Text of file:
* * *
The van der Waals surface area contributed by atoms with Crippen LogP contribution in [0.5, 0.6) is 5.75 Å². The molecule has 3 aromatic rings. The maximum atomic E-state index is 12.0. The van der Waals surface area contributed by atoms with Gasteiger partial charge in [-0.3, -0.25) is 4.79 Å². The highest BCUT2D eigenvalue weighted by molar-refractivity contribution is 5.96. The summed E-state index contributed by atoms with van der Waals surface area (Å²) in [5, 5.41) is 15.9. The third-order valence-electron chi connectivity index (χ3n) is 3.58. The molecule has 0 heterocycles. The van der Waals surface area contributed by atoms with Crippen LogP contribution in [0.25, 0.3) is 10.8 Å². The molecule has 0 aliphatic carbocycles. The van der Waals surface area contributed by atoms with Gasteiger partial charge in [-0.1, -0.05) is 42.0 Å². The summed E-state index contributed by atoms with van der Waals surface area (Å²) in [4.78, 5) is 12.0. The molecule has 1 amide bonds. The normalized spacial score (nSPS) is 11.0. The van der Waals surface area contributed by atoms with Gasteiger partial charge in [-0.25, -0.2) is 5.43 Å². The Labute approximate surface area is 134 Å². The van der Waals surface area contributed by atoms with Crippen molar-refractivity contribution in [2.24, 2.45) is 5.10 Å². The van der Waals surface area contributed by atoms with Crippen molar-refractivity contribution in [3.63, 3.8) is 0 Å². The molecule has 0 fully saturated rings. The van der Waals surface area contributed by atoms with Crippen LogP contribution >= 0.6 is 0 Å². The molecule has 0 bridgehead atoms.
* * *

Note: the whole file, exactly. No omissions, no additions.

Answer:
The van der Waals surface area contributed by atoms with Crippen LogP contribution in [0.5, 0.6) is 5.75 Å². The molecule has 3 aromatic rings. The maximum atomic E-state index is 12.0. The van der Waals surface area contributed by atoms with Gasteiger partial charge in [-0.3, -0.25) is 4.79 Å². The highest BCUT2D eigenvalue weighted by molar-refractivity contribution is 5.96. The summed E-state index contributed by atoms with van der Waals surface area (Å²) in [5, 5.41) is 15.9. The third-order valence-electron chi connectivity index (χ3n) is 3.58. The molecule has 0 heterocycles. The van der Waals surface area contributed by atoms with Crippen LogP contribution in [0.25, 0.3) is 10.8 Å². The molecule has 0 aliphatic carbocycles. The van der Waals surface area contributed by atoms with Gasteiger partial charge in [-0.1, -0.05) is 42.0 Å². The summed E-state index contributed by atoms with van der Waals surface area (Å²) in [4.78, 5) is 12.0. The molecule has 1 amide bonds. The normalized spacial score (nSPS) is 11.0. The van der Waals surface area contributed by atoms with Gasteiger partial charge in [-0.25, -0.2) is 5.43 Å². The Labute approximate surface area is 134 Å². The van der Waals surface area contributed by atoms with Crippen molar-refractivity contribution in [2.24, 2.45) is 5.10 Å². The van der Waals surface area contributed by atoms with Crippen molar-refractivity contribution in [3.63, 3.8) is 0 Å². The molecule has 0 fully saturated rings. The van der Waals surface area contributed by atoms with Crippen LogP contribution >= 0.6 is 0 Å². The molecule has 0 bridgehead atoms.